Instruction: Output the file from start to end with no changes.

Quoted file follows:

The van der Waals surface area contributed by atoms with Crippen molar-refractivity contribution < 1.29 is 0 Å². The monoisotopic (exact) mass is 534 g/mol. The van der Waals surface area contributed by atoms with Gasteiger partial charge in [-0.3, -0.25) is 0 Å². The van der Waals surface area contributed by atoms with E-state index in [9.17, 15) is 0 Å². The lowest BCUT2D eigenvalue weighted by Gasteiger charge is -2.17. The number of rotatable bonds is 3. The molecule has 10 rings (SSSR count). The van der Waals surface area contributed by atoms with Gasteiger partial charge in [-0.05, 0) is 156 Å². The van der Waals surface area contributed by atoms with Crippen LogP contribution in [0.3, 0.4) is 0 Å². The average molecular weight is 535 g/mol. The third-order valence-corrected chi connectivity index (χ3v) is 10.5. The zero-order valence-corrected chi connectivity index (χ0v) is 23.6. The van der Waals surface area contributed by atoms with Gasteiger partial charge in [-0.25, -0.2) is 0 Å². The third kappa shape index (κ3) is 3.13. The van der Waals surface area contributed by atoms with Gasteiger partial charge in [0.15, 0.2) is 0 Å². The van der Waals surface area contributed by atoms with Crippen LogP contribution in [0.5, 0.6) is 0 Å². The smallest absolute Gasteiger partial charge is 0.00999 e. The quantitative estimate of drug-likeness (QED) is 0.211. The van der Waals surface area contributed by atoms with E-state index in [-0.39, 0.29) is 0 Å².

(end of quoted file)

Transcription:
The van der Waals surface area contributed by atoms with Crippen molar-refractivity contribution < 1.29 is 0 Å². The monoisotopic (exact) mass is 534 g/mol. The van der Waals surface area contributed by atoms with Gasteiger partial charge in [-0.3, -0.25) is 0 Å². The van der Waals surface area contributed by atoms with E-state index in [9.17, 15) is 0 Å². The lowest BCUT2D eigenvalue weighted by Gasteiger charge is -2.17. The number of rotatable bonds is 3. The molecule has 10 rings (SSSR count). The van der Waals surface area contributed by atoms with Gasteiger partial charge in [-0.05, 0) is 156 Å². The van der Waals surface area contributed by atoms with Crippen LogP contribution in [0.3, 0.4) is 0 Å². The average molecular weight is 535 g/mol. The third-order valence-corrected chi connectivity index (χ3v) is 10.5. The zero-order valence-corrected chi connectivity index (χ0v) is 23.6. The van der Waals surface area contributed by atoms with Gasteiger partial charge in [-0.25, -0.2) is 0 Å². The third kappa shape index (κ3) is 3.13. The van der Waals surface area contributed by atoms with Gasteiger partial charge in [0.15, 0.2) is 0 Å². The van der Waals surface area contributed by atoms with Crippen LogP contribution in [0.5, 0.6) is 0 Å². The smallest absolute Gasteiger partial charge is 0.00999 e. The quantitative estimate of drug-likeness (QED) is 0.211. The van der Waals surface area contributed by atoms with E-state index in [-0.39, 0.29) is 0 Å².